I have read a number of books in English and Hindi. Most of them have been to my liking and I have spent many an hour reading them. But one which has pleased me most is Munshi Prem Chand’s ‘Godaan’.
‘Godaan’, is Prem Chand’s master-piece and ranks very high in the world of fiction. The book portrays the life of the poor villagers – Hari, Dhania and tohers. The author felt the problems of the villagers and placed them before us honestly. Closely connected with their lives is the picture of the town people – Meassrs Khanna and Mehta and ladies. Like Gobindi, Malti and others. They are a contrast to the lives of these simple villagers.
The poor work like slaves. They work the whole year round but cannot enjoy the fruit of their labour. They are superstitious. They are heavily in debt. They are robbed by the money-lenders and the rich zamindars. The town people, on the other hand, live on the labour of villagers. They enjoy life their feasts, picnics and merry-makings.
This is not all. The town people have their own problems. Khanna and Gobindi do not lead a happy domestic life. Khanna is the owner of a sugar mill. Gobindi, his wife is a good lady but the couple is not happy. In spite of wealth, Mrs. Khanna is a specimen of ideal Indian lady.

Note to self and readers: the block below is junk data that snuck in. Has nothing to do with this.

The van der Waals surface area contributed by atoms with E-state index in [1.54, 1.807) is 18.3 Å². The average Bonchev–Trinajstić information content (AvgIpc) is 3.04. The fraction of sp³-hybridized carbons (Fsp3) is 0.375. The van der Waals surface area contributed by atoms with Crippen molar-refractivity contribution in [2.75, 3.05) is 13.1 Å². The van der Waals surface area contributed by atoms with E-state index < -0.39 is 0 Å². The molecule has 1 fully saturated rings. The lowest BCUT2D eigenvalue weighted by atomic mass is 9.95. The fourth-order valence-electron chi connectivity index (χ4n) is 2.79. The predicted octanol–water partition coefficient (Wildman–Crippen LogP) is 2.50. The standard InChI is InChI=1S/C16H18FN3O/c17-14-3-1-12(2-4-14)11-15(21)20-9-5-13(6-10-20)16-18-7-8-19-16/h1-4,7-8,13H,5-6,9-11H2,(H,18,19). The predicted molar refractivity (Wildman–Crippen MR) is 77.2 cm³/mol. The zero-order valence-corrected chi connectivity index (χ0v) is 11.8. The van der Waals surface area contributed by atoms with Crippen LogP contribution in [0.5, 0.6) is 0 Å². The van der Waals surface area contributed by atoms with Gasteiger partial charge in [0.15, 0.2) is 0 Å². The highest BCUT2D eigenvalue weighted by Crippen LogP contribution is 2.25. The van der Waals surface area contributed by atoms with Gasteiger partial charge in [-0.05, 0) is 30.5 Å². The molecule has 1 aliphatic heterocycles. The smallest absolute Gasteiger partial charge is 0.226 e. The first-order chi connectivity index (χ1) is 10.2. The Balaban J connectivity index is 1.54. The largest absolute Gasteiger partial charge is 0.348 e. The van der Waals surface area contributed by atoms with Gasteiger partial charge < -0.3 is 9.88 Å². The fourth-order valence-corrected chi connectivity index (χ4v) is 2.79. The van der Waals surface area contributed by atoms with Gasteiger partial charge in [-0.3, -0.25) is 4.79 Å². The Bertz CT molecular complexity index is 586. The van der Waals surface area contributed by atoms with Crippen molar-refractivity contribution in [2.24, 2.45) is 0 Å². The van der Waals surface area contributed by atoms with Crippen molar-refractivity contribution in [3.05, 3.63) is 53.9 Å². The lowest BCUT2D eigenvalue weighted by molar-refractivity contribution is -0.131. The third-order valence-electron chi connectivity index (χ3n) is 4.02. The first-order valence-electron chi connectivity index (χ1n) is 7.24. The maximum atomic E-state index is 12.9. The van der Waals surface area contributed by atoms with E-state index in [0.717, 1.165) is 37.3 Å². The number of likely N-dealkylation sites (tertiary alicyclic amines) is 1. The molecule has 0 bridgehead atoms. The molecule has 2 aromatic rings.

She is disregarded by her husband; yet like a true and devoted1 wife, she considers it her duty to serve him. She knows what her husband is about but she has not a word of complaint. On the other hand, there is Malti. She is full of the spirit of the West. She has a love affair with Mr. Mehta. Even the wealthy Mr. Khanna falls in her trap.
The author is not against the education of women but he does not want ladies to be flirts. Like the great English philosopher Ruskin, he believes that woman’s right place is in the house — to be the mistress10 of the house and not the rival of men in the field of their activities.
Prem Chand is a master of characterisation. It is because of this that there is in the pages of this novel a masterly portrayal of characters. Hori, the hero of the novel, is not a mere individual; he is the very picture of the Indian villager. He faces hardships and sorrows with patience. His wife Dhania, his son Gobar and all others whom we come across in the novel are life-like.
Prem Chand is also a master of wit and humour. The whole book abounds in situations which are humorous in the extreme. There is both tragedy and pathos and plenty of satire. Prem Ghand is, indeed, at his best in this novel.